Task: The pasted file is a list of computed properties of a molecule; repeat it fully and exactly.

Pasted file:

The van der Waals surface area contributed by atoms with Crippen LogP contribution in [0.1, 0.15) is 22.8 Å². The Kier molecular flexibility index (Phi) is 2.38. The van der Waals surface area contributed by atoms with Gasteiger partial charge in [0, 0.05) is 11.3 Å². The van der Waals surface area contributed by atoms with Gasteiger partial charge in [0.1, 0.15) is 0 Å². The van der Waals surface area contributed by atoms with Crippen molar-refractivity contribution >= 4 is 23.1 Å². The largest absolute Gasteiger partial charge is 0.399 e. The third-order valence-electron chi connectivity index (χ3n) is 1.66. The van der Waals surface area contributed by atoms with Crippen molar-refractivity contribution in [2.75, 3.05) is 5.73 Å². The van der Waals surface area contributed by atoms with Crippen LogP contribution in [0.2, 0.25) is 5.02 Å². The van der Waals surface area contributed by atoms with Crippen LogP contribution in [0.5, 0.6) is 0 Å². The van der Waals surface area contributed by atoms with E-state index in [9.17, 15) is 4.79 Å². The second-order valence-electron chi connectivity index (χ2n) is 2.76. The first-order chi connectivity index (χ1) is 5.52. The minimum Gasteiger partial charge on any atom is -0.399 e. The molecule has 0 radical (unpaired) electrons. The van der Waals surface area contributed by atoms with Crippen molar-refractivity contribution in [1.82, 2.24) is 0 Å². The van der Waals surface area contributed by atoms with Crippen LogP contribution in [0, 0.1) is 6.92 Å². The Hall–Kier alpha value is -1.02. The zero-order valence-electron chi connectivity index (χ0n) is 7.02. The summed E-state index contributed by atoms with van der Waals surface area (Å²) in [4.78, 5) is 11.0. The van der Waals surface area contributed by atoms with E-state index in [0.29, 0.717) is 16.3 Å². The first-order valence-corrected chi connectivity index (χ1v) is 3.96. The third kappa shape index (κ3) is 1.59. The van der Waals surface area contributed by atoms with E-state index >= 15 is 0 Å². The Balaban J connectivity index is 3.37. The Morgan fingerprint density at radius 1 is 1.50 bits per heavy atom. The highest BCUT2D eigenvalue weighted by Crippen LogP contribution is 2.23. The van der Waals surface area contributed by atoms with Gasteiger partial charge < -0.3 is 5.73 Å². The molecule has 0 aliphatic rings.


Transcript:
The van der Waals surface area contributed by atoms with Crippen LogP contribution in [0.1, 0.15) is 22.8 Å². The Kier molecular flexibility index (Phi) is 2.38. The van der Waals surface area contributed by atoms with Gasteiger partial charge in [0, 0.05) is 11.3 Å². The van der Waals surface area contributed by atoms with Gasteiger partial charge in [0.1, 0.15) is 0 Å². The van der Waals surface area contributed by atoms with Crippen molar-refractivity contribution >= 4 is 23.1 Å². The largest absolute Gasteiger partial charge is 0.399 e. The third-order valence-electron chi connectivity index (χ3n) is 1.66. The van der Waals surface area contributed by atoms with Crippen molar-refractivity contribution in [2.75, 3.05) is 5.73 Å². The van der Waals surface area contributed by atoms with Crippen LogP contribution in [0.2, 0.25) is 5.02 Å². The van der Waals surface area contributed by atoms with Crippen LogP contribution in [0.5, 0.6) is 0 Å². The van der Waals surface area contributed by atoms with E-state index in [9.17, 15) is 4.79 Å². The second-order valence-electron chi connectivity index (χ2n) is 2.76. The first-order chi connectivity index (χ1) is 5.52. The minimum Gasteiger partial charge on any atom is -0.399 e. The molecule has 0 radical (unpaired) electrons. The van der Waals surface area contributed by atoms with Crippen molar-refractivity contribution in [1.82, 2.24) is 0 Å². The van der Waals surface area contributed by atoms with Crippen LogP contribution in [0, 0.1) is 6.92 Å². The Hall–Kier alpha value is -1.02. The zero-order valence-electron chi connectivity index (χ0n) is 7.02. The summed E-state index contributed by atoms with van der Waals surface area (Å²) in [4.78, 5) is 11.0. The van der Waals surface area contributed by atoms with E-state index in [0.29, 0.717) is 16.3 Å². The first-order valence-corrected chi connectivity index (χ1v) is 3.96. The third kappa shape index (κ3) is 1.59. The van der Waals surface area contributed by atoms with E-state index >= 15 is 0 Å². The Balaban J connectivity index is 3.37. The Morgan fingerprint density at radius 1 is 1.50 bits per heavy atom. The highest BCUT2D eigenvalue weighted by Crippen LogP contribution is 2.23. The van der Waals surface area contributed by atoms with Gasteiger partial charge < -0.3 is 5.73 Å². The molecule has 0 aliphatic rings.